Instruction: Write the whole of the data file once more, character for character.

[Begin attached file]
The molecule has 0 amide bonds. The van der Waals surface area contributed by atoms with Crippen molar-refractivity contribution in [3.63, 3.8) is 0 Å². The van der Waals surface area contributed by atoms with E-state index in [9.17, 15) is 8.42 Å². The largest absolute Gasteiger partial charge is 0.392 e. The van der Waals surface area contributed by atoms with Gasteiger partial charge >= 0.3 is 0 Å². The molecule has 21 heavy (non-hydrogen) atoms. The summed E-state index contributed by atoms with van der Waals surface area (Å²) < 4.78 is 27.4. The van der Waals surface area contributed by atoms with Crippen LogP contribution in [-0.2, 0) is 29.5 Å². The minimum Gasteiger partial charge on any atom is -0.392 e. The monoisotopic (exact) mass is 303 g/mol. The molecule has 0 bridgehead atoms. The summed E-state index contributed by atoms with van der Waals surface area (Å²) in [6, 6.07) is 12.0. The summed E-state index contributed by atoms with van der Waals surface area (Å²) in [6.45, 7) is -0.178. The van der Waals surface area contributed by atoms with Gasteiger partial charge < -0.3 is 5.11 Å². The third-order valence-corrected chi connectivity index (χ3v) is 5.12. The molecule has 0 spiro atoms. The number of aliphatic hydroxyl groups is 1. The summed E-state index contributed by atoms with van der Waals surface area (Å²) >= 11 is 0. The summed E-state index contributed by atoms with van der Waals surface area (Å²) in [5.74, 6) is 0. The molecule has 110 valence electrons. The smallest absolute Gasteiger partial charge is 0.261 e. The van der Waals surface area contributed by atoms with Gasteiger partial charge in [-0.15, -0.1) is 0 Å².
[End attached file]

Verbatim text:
The molecule has 0 amide bonds. The van der Waals surface area contributed by atoms with Crippen molar-refractivity contribution in [3.63, 3.8) is 0 Å². The van der Waals surface area contributed by atoms with E-state index in [9.17, 15) is 8.42 Å². The largest absolute Gasteiger partial charge is 0.392 e. The van der Waals surface area contributed by atoms with Gasteiger partial charge >= 0.3 is 0 Å². The molecule has 21 heavy (non-hydrogen) atoms. The summed E-state index contributed by atoms with van der Waals surface area (Å²) < 4.78 is 27.4. The van der Waals surface area contributed by atoms with Crippen LogP contribution in [-0.2, 0) is 29.5 Å². The minimum Gasteiger partial charge on any atom is -0.392 e. The monoisotopic (exact) mass is 303 g/mol. The molecule has 0 bridgehead atoms. The summed E-state index contributed by atoms with van der Waals surface area (Å²) in [6, 6.07) is 12.0. The summed E-state index contributed by atoms with van der Waals surface area (Å²) in [6.45, 7) is -0.178. The van der Waals surface area contributed by atoms with Gasteiger partial charge < -0.3 is 5.11 Å². The third-order valence-corrected chi connectivity index (χ3v) is 5.12. The molecule has 0 spiro atoms. The number of aliphatic hydroxyl groups is 1. The summed E-state index contributed by atoms with van der Waals surface area (Å²) >= 11 is 0. The summed E-state index contributed by atoms with van der Waals surface area (Å²) in [5.74, 6) is 0. The molecule has 110 valence electrons. The smallest absolute Gasteiger partial charge is 0.261 e. The van der Waals surface area contributed by atoms with Gasteiger partial charge in [-0.15, -0.1) is 0 Å².